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DIY Manual J Results in Cold Temperature

Chris Charron | Posted in Energy Efficiency and Durability on

I recently finished building our house (1200sqft, SIPS, lots of windows east, zone 5B, 12°F 99% temp) with a focus on airsealing.

The HVAC contractor we started with wanted to install a 36k BTU multisplit. I felt this was too big.
Did my own calcs, depending on variables came in between 18-24K BTU. Had two Mitsubishi Split systems installed (6k in Master bedroom, 12k in living room), and electric resistance in entry way, and 2nd bedroom.

It finally got cold (down to 12-15 F last night), have been leaving the split units off most of the time because its only been in the 20-30s at night. Left both on last night, set to 66 in living room, 67 in bedroom. Both modulated (one indicator light, never 2, i.e. not full load) all night, and I was actually too warm around 4am. Leaving for work set the 12k to 65, and turned off the other one.

I know this is an N of 1, and that it’s likely different from sustained low temps, but makes me feel better about “undersizing” our split units. Combined with 4000W of resistance heat back up, and a woodstove, I think we managed to have an energy efficient, comfortable, and reliable HVAC setup.

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Replies

  1. BFW577 | | #1

    You should invest in an electricity monitor for your mini splits. You can see exactly how they modulate. Seeing how they run has been a massive help in running both mine efficiently.

    Here is my first floor 12k unit that I had programmed to come on at 3:30 this morning. It will draw 1200 watts at max capacity and 180-200 watts at minimum modulation. The spike at the end to 500 watts is done to send oil through the system to lubricate the compressor at minimum modulation.

  2. Bill C | | #2

    Thanks for sharing. I am in the process of building a passive solar home and have been tortured over the right way to go with our heating system. We are in climate zone 6 at 8,000ft in the mountains of CO. We have an exposed slab floor and are planning for hydronic radiant floor heat. We were wondering if we needed any air handler units in addition to the in-floor heat. We will also have a wood stove on the west side of the house which will only service the kitchen and yoga/living space as well as migrate up to the loft area. The Manual J for our home came in at 50k BTU which seems extremely high for a passive solar home with obsessive air sealing. Any thoughts?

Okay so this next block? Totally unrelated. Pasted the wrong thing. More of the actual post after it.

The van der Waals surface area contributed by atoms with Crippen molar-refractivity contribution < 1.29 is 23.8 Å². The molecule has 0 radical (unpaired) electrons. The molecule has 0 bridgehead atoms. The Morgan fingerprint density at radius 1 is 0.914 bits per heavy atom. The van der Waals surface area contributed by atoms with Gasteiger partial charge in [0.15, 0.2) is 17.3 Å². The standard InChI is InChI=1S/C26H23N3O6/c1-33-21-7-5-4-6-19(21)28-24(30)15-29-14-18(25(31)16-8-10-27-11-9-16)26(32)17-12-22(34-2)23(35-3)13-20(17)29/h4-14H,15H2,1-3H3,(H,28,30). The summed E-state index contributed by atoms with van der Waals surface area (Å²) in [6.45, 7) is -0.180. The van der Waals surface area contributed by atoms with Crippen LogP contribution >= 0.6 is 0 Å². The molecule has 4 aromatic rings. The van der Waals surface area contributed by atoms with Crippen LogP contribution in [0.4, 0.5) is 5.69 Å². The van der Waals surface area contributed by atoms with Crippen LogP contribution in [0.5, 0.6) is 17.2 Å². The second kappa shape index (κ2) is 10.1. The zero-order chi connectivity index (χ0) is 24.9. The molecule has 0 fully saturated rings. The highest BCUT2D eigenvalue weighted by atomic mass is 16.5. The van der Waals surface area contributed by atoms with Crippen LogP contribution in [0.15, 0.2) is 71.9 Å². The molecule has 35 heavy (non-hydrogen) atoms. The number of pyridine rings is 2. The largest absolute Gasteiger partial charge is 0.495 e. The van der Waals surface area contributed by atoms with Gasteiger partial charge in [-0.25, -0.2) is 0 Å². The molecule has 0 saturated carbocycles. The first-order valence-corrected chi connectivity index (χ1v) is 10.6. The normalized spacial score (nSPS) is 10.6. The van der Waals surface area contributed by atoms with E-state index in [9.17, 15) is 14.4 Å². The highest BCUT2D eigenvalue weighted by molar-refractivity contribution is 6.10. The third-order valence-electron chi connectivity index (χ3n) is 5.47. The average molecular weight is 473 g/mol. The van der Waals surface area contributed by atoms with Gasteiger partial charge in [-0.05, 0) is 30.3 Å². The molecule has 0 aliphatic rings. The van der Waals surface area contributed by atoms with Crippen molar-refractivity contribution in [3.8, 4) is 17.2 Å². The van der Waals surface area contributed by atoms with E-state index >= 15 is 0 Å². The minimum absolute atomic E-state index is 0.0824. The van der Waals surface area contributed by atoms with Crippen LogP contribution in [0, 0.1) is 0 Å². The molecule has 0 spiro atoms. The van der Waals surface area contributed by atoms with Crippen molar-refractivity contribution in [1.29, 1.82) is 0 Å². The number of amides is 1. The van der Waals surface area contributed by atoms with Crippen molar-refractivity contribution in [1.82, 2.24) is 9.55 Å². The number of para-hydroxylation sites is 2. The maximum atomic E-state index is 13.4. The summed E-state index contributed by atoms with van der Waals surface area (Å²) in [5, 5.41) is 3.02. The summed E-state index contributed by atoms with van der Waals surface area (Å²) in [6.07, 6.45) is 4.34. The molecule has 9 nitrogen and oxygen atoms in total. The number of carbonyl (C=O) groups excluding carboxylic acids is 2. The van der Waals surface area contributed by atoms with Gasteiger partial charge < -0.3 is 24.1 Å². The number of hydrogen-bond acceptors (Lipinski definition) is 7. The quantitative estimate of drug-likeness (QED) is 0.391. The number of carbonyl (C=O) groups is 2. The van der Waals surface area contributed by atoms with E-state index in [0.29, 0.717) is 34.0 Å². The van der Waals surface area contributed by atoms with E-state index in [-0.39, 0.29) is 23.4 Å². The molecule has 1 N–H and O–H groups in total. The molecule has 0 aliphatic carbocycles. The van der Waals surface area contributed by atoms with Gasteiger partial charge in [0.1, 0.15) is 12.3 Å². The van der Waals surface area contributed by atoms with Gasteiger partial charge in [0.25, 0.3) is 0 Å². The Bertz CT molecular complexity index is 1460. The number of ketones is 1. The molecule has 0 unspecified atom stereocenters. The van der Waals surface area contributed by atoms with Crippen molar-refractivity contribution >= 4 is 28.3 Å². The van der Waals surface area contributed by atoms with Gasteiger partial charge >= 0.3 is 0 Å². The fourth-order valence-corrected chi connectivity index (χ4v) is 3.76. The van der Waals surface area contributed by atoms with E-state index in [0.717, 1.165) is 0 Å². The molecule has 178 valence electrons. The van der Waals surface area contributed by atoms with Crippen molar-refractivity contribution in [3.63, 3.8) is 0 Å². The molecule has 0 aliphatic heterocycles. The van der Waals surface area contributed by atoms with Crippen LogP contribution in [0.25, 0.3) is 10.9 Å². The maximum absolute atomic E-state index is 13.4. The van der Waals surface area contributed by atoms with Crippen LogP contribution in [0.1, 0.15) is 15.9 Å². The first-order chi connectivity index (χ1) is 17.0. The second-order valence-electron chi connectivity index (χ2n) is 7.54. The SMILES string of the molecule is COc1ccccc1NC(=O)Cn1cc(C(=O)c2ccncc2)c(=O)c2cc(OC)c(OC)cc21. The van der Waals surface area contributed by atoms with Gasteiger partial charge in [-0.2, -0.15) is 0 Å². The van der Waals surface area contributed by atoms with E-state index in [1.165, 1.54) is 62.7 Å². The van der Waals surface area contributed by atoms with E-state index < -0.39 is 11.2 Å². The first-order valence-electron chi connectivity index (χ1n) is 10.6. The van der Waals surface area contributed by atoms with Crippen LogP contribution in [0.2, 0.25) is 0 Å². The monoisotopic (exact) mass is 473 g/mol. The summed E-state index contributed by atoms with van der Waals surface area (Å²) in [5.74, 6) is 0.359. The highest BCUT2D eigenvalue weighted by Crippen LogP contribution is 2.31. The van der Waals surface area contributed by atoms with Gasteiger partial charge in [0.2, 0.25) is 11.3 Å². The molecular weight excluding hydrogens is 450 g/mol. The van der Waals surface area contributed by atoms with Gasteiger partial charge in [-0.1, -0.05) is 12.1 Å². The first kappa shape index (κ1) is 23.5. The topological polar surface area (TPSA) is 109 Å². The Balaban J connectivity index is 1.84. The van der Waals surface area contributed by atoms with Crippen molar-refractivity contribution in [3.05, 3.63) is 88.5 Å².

1. Expert Member
      Dana Dorsett | | #3

      >"The Manual J for our home came in at 50k BTU which seems extremely high for a passive solar home with obsessive air sealing. Any thoughts?"

      Many MANY passive solar designs have excessive glazing, leading to very high peak loads. Less glass and higher performance glass is usually what it takes to fix the peak load problem. But if the house is already designed and the windows already installed, it is what it is...

      For the record, what fraction of the total load in the Manual-J is window loss?
      Who ran the load numbers? (You, an HVAC contractor, an architect, an engineer or... ???)

    2. DCContrarian | | #4

      Do you have the Manual J? It should show room-by-room loads as well as by surface type -- e.g., walls, roofs, doors, windows. For each surface type it should say how many square feet and what the modeled heat loss is. It should also say for each surface what the assumed R-value or U-value is. From that it should be straightforward to calculate what the impact of various changes would be on the bottom line number.

  3. DCContrarian | | #5

    A little OT, but I thought "results" in the title was a verb, not a noun. I was expecting a thread on what to do with an undersized heating system!

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